Double and triple digit temperatures, with or without humidity, cause all sorts of problems for humans and pets. Roofing, highway construction and agricultural are just a few industry examples across the northwest where outdoor workers are vulnerable to heat-related illnesses. Heat illness can affect anyone, not just those who work in logging, construction, landscaping, agriculture, field work, or transportation.
Environmental factors also contribute to heat stress, such as direct sun, heat and humidity, limited air movement (low or no wind), hot equipment, reflected heat from the ground or objects, physical exertion, workload activity, clothing or personal protective equipment.
Hot weather can cause mental and physical fatigue. Outdoor workers should take extra care when working or driving. Heat-related illnesses are preventable and happen when the body cannot cool itself.This can cause injury, disability or death. Washington’s Department of Labor and Industries offers these tips to help thwart heat stress:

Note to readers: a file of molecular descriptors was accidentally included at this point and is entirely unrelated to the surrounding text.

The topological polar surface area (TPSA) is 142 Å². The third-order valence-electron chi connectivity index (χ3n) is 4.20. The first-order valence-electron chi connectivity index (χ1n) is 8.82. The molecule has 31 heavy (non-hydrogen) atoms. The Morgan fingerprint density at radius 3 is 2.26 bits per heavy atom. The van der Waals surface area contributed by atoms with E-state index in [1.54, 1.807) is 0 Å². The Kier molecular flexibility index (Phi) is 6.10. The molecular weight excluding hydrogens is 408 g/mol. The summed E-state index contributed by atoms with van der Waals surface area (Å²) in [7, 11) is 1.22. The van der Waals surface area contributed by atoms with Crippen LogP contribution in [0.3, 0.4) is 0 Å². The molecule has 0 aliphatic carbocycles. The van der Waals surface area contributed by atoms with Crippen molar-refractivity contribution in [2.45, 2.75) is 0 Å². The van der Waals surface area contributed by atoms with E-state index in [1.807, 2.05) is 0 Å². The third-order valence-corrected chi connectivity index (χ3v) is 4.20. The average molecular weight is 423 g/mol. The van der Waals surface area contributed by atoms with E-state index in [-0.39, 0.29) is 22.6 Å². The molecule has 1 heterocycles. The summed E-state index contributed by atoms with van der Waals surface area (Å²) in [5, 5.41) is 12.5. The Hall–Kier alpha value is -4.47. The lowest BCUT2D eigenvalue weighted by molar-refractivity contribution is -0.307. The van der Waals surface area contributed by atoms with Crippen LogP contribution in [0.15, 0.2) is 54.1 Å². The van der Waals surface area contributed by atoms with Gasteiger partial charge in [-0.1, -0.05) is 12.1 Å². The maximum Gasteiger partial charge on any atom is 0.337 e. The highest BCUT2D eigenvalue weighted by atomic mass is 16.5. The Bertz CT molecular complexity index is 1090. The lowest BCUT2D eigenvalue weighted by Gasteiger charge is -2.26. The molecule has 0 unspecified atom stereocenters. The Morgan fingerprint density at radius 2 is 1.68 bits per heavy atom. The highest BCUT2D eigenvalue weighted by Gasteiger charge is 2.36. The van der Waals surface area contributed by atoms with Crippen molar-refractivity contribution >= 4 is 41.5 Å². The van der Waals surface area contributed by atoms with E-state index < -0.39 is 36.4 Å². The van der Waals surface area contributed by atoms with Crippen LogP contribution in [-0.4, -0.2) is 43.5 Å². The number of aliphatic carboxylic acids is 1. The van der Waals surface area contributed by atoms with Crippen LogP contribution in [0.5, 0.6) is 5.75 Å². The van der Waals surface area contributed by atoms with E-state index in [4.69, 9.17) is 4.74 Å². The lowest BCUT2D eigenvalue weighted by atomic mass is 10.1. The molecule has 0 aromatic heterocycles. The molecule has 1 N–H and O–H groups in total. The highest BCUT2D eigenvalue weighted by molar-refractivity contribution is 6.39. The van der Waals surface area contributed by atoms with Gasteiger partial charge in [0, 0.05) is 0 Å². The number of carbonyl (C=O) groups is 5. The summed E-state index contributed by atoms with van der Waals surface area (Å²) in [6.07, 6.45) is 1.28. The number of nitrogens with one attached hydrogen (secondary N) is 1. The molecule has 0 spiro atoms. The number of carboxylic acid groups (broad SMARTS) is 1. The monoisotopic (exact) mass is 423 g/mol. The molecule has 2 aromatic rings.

Start work well hydrated and drink as much as a cup of water every 15 minutes.
Watch co-workers for signs of heat-related illness, including headaches, dizziness or nausea.
Pace your work and take scheduled breaks in the shade.
Wear lightweight clothing and remove protective gear when it’s safe to do so.
Avoid drinking caffeine or eating a heavy meal.